|England & Wales, Non-Conformist and Non-Parochial Registers, 1567-1970 for William Tarbutt|
You might have to click on the image to see the detail, but essentially, the record lists the first seven children with their birth dates and shows that they were all christened on the same day. Finding this record cleared up the fact that the same christening date kept coming up for different members of the family. Once I got documents explaining that I had the right family and that the children were correct, I decided to take a look at each of the children.
I am not going to go back through all of the steps I took in researching the family, but I did find enough to start working on documenting the individual family members. One of the criteria I use to determine if further research is indicated is the lack of a death date and no information about a marriage.
For example, here is the first child listed.
There is also no record of a marriage in addition to the lack of a death date. How do we know if this person lived long enough to get married or not? We don't. So, there is a need for more research. Currently, she has only one source in the FamilySearch.org Family Tree.
An interesting thing about doing searches in the Family Tree is that there are connections for three of the other Partner programs. However, although the program will search using some of the information in the Detail section of the individual it will not automatically add additional information such as a spouse or parents. You have to add in a place also. So even though you get results from a search, you will get more accurate results by adding in additional information and yes, you have to add in the additional information every time you do a search. After adding in the christening place and the names of her parents, I got a long list of Mary/Maria Tarbut (with alternative spellings) with different marriage dates and places.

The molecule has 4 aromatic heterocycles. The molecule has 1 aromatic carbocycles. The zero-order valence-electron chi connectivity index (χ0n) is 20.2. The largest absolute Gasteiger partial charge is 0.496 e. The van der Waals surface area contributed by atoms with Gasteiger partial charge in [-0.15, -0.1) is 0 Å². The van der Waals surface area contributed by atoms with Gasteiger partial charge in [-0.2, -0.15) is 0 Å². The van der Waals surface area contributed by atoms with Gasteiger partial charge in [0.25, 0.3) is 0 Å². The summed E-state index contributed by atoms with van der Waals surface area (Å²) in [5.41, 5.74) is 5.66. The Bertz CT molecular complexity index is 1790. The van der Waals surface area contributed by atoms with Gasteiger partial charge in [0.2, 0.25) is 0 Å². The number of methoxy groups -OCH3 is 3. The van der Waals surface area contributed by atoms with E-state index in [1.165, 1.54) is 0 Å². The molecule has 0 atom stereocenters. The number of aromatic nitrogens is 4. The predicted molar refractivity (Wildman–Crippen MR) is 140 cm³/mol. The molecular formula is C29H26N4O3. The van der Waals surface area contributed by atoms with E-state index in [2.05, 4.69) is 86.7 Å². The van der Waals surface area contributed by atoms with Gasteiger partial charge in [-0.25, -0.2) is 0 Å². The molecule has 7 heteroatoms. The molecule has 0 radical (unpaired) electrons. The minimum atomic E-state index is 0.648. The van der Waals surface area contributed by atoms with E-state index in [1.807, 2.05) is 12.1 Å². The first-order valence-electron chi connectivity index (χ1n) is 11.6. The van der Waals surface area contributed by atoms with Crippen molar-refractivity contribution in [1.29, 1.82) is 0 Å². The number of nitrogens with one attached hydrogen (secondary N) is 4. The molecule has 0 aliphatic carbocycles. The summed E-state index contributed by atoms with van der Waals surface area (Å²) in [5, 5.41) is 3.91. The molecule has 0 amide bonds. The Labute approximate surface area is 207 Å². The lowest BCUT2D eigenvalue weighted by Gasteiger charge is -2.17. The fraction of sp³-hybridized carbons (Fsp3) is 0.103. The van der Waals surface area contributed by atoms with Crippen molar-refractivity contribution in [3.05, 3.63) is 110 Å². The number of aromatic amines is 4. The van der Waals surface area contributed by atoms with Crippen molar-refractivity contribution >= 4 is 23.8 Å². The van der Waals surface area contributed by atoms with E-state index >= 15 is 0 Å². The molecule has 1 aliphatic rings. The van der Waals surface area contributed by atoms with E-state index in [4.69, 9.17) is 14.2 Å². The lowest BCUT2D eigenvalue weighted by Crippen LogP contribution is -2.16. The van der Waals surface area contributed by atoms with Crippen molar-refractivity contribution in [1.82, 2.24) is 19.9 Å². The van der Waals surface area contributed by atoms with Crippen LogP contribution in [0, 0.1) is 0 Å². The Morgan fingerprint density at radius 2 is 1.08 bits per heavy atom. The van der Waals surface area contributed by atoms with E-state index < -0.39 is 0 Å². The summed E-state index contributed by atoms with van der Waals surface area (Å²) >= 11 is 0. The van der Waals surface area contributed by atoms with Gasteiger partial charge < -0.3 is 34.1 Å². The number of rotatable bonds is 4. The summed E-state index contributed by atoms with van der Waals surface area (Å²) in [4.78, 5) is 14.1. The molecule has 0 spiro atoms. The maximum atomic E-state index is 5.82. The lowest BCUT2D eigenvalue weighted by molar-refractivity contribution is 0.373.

Now, it is time to do a search on the Findmypast.com website. I need to know how many Mary Tarbuts there were in Cranbrook, Kent, England. There is only one result: the same England & Wales Non-Conformist Birth and Baptisms with the 1814 christening date. By looking at some variations, I find a Mary Tarbut who dies in 1848. The problem with these records is that without the names of a spouse or parents, you cannot tell if the female person who dies has her maiden name or a married name.
For the time being, I decide to move on to Harriott Tarbut. Notice the variation in the spelling of Harriott.
I got a technical difficulties error message from FamilySearch, so I switched to Ancestry.com. I struck out there also. Findmypast.com finds only the same christening record. I decide to move on. The reason is that I am making my initial review of the children. I am not spending time with the harder cases, I am trying to find more information about the family. The additional information could unlock the lack of records for the rest of the family members.
Next in line is John Tarbut. There are several John Tarbutts already in the Family Tree including his father, so I need to be specific about the dates and places.
FamilySearch is still on the fritz, so I rely on the other websites. Now, I am into the maze of people with the same or very similar names. I don't find anything useful in Ancestry, but I do find a marriage record in Findmypast.com that looks helpful.
A quick check on the location shows that Maidstone is about 13 miles from Cranbrook.